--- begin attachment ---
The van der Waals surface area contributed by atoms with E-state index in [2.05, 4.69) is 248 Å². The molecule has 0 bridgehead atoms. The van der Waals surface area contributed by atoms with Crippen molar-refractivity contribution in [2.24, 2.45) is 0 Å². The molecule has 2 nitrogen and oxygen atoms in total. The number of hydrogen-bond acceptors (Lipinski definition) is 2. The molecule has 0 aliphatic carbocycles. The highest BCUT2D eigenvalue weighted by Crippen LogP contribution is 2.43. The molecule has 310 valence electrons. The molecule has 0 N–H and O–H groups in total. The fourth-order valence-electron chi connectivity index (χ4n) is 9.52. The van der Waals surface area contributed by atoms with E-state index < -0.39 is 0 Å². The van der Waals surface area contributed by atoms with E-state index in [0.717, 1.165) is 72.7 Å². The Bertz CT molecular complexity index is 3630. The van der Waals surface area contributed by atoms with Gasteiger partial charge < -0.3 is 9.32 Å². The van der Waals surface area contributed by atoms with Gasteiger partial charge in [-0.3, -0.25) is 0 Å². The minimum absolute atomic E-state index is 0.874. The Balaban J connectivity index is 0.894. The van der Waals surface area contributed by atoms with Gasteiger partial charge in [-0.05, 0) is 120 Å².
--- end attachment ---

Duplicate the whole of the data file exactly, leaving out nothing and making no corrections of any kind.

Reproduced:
The van der Waals surface area contributed by atoms with E-state index in [2.05, 4.69) is 248 Å². The molecule has 0 bridgehead atoms. The van der Waals surface area contributed by atoms with Crippen molar-refractivity contribution in [2.24, 2.45) is 0 Å². The molecule has 2 nitrogen and oxygen atoms in total. The number of hydrogen-bond acceptors (Lipinski definition) is 2. The molecule has 0 aliphatic carbocycles. The highest BCUT2D eigenvalue weighted by Crippen LogP contribution is 2.43. The molecule has 310 valence electrons. The molecule has 0 N–H and O–H groups in total. The fourth-order valence-electron chi connectivity index (χ4n) is 9.52. The van der Waals surface area contributed by atoms with E-state index < -0.39 is 0 Å². The van der Waals surface area contributed by atoms with E-state index in [0.717, 1.165) is 72.7 Å². The Bertz CT molecular complexity index is 3630. The van der Waals surface area contributed by atoms with Gasteiger partial charge < -0.3 is 9.32 Å². The van der Waals surface area contributed by atoms with Gasteiger partial charge in [-0.3, -0.25) is 0 Å². The minimum absolute atomic E-state index is 0.874. The Balaban J connectivity index is 0.894. The van der Waals surface area contributed by atoms with Gasteiger partial charge in [-0.05, 0) is 120 Å².